side.’ His humility and clemency are well illustrated by a story in the life of Bernard Gilpin, in Brook's ‘Lives of the Puritans’ (i. 256–8). We are there told how Gilpin, who was an energetic preacher in the wild border-country, was ordered to preach before Barnes, and boldly denounced him for his want of due severity. The bishop went home with Gilpin, and said to him, ‘Father Gilpin, I acknowledge you are fitter to be the bishop of Durham than I am to be the parson of your church. I ask forgiveness of past injuries. Forgive me, father. I know you have enemies, but while I live bishop of Durham, be secure; none of them shall cause you any further trouble’ (cf. Carleton's and Gilpin's Lives of Bernard Gilpin).
In 1578 Barnes was on a commission for the visitation of the church of Durham. In February 1579 he was created D.D. at Oxford, having taken the degree of B.D. at Cambridge. On 24 May 1580, the queen commissioned him, Lord Hunsdon, and others to proceed to the borders of Scotland for ‘redress of grievances.’
Barnes died on 24 Aug. 1587, and was buried in the choir of his cathedral. The dean of Durham (Dr. Toby Matthew) preached his funeral sermon on 7 Sept., from Psalm ciii. 15, 16. The following epitaph is still to be read on his tomb:—
Reverendo in Christo patri ac domino, dom. Richardo Barnes, Dunelmi episcopo, præsuli prædocto, liberali, et munifico, P.S. præclarissimo patri P.P.P. Obiit xxiv. Augusti, A.D. 1587, ætatis suæ 55. Mors mihi lucrum.
Astra tenent animam, corpusque hoc marmore clausum;
Fama polos penetrat; nomen nati atque nepotes
Conservant; vivit semper post funera virtus.
Barnes married first Fredesmund, daughter of Ralph Gifford, of Claydon, Bucks, by whom he had issue five sons and four daughters. The third son was Barnabe Barnes, the poet of ‘Parthenophil and Parthenophe’ [see Barnes, Barnabe]. Barnes married secondly, in 1582, Jane, a French lady, by whom he had no issue; after his death she became the wife of Dr. Leonard Pilkington, master of St. John's College, Cambridge. His ‘Injunctions and other Ecclesiastical Proceedings’ were edited by J. Raine for the Surtees Society in 1850.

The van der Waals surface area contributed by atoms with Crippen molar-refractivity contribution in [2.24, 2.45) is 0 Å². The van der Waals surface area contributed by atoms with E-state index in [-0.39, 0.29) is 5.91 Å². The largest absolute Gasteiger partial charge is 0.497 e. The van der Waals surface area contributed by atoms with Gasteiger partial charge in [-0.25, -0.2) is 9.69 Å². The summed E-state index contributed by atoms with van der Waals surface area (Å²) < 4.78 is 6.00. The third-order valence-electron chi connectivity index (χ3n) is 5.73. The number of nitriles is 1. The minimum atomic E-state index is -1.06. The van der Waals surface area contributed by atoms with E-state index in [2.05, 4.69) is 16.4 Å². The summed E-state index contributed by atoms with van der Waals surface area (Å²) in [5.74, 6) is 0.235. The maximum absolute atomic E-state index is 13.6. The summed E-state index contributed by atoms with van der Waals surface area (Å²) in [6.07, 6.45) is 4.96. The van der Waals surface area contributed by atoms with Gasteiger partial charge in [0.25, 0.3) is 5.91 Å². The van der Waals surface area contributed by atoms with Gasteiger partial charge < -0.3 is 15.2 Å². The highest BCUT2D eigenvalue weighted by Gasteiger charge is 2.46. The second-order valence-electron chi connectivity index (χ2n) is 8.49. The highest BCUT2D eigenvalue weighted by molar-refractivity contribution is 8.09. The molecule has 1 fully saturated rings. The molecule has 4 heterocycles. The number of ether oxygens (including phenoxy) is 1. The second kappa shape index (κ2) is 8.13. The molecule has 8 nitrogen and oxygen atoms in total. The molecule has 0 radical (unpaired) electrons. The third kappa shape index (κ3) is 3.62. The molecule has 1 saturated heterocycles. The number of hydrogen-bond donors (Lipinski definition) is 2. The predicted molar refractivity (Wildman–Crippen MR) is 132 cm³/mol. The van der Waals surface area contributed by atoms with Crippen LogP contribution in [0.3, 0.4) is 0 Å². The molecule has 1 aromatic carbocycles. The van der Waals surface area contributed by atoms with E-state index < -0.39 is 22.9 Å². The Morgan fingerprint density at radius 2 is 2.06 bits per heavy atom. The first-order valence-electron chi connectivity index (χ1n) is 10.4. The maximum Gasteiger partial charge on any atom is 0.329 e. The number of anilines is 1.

[Introduction to Barnabe Barnes's Poems, in Dr. Grosart's Occasional Issues (1875); Surtees and Hutchinson's Durham (the latter misplaces ‘Bould’ in Lincolnshire instead of Lancashire); Strype's Annals, ii. 431, appendix 105, p. 521, et alibi; Rymer's Fœdera, xv. p. 785; Willis's Cathedrals, i. 229; Fuller's Church History, lib. ix. p. 191; Raine's History of Auckland Castle; Clavis Ecclesiastica, ut supra; Cooper's Athen. Cantab. ii. 15–16; Wood's Athenæ (Bliss), ii. 826; Lansdowne MSS. i. 48, 50, 51, 71, ii. 247; Strype's Grindal, ep. ded. and p. 164; Strype's Parker, i. 240; Bedford's Blazon of Episcopacy, 117; Ussher's Letters, 26; Thorpe's Cal. of State Papers, 405, 520.]
BARNES, ROBERT, D.D. (1495–1540), protestant divine and martyr, was a Norfolk man, born in the neighbourhood of Lynn. Bishop Bale, who was born in 1495 and studied with him at Cambridge in 1514, says that he was of the same age with himself. It must have been two or three years before that date—in fact, while he was still a boy, if we are to interpret Bale's word impubes strictly—that he was made an Augustinian friar, and joined the convent of Austin friars at Cambridge. Here he discovered a taste for learning, and was sent for a time to study at Louvain; on his return to Cambridge, he was made prior of the house. A devoted pupil named Thomas Parnell came back from Louvain with him, and read with him, as Foxe informs us, ‘copia verborum et rerum,’ not the well-known work of Erasmus so entitled, but classical authors such as Terence, Plautus, and Cicero; by which ‘he caused the house shortly to flourish with good letters, and made a great part of the house learned who before were drowned in barbarous ignorance.’ It is strange that in telling us this Foxe should have glanced at the title of a work of Erasmus without mentioning him by name, especially as the great Dutch scholar must have been at Cambridge at least part of the time that Barnes was there, and could scarcely have been ignorant of the efforts of a fellow-worker to revive learning at the university. But it is more extraordinary still that, if Barnes produced any marked impression in this way, not a word should be said about him, good or evil, in all the correspondence of Erasmus. We cannot, however, reasonably doubt that he drew to himself at Cambridge a number of congenial souls, of whom Foxe mentions five by name, one of them being Miles Coverdale, afterwards so well known for his translation of the Bible. He discussed questions of divinity at the university, and was made D.D. in 1523. He then became acquainted with the writings of Luther, and adopted his opinions, to which it appears he was converted by Thomas Bilney, the Norwich martyr. He first laid himself open to a charge of heresy by a sermon delivered at St. Edward's church, at Cambridge, on Sunday, 24 Dec. 1525, on the text, ‘Rejoice in the Lord alway’ (Phil. iv. 4), in which he depreciated the special observance of great festivals